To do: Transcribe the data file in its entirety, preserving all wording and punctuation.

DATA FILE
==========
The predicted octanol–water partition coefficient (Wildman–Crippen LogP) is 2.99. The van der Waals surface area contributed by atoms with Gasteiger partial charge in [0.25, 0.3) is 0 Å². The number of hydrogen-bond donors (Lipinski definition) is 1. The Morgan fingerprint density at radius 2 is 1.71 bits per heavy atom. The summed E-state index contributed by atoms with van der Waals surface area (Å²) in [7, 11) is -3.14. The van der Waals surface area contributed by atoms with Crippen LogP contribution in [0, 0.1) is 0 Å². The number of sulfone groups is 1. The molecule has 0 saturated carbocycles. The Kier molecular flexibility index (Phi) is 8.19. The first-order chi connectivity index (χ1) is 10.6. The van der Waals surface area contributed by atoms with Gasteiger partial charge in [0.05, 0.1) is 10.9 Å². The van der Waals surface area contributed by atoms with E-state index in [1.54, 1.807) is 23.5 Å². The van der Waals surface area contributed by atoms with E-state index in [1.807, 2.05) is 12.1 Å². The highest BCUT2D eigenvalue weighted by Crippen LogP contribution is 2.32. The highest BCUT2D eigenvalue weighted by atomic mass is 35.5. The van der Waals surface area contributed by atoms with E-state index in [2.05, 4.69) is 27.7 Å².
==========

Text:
The predicted octanol–water partition coefficient (Wildman–Crippen LogP) is 2.99. The van der Waals surface area contributed by atoms with Gasteiger partial charge in [0.25, 0.3) is 0 Å². The number of hydrogen-bond donors (Lipinski definition) is 1. The Morgan fingerprint density at radius 2 is 1.71 bits per heavy atom. The summed E-state index contributed by atoms with van der Waals surface area (Å²) in [7, 11) is -3.14. The van der Waals surface area contributed by atoms with Crippen LogP contribution in [0, 0.1) is 0 Å². The number of sulfone groups is 1. The molecule has 0 saturated carbocycles. The Kier molecular flexibility index (Phi) is 8.19. The first-order chi connectivity index (χ1) is 10.6. The van der Waals surface area contributed by atoms with Gasteiger partial charge in [0.05, 0.1) is 10.9 Å². The van der Waals surface area contributed by atoms with E-state index in [1.54, 1.807) is 23.5 Å². The van der Waals surface area contributed by atoms with E-state index in [1.807, 2.05) is 12.1 Å². The highest BCUT2D eigenvalue weighted by Crippen LogP contribution is 2.32. The highest BCUT2D eigenvalue weighted by atomic mass is 35.5. The van der Waals surface area contributed by atoms with E-state index in [2.05, 4.69) is 27.7 Å².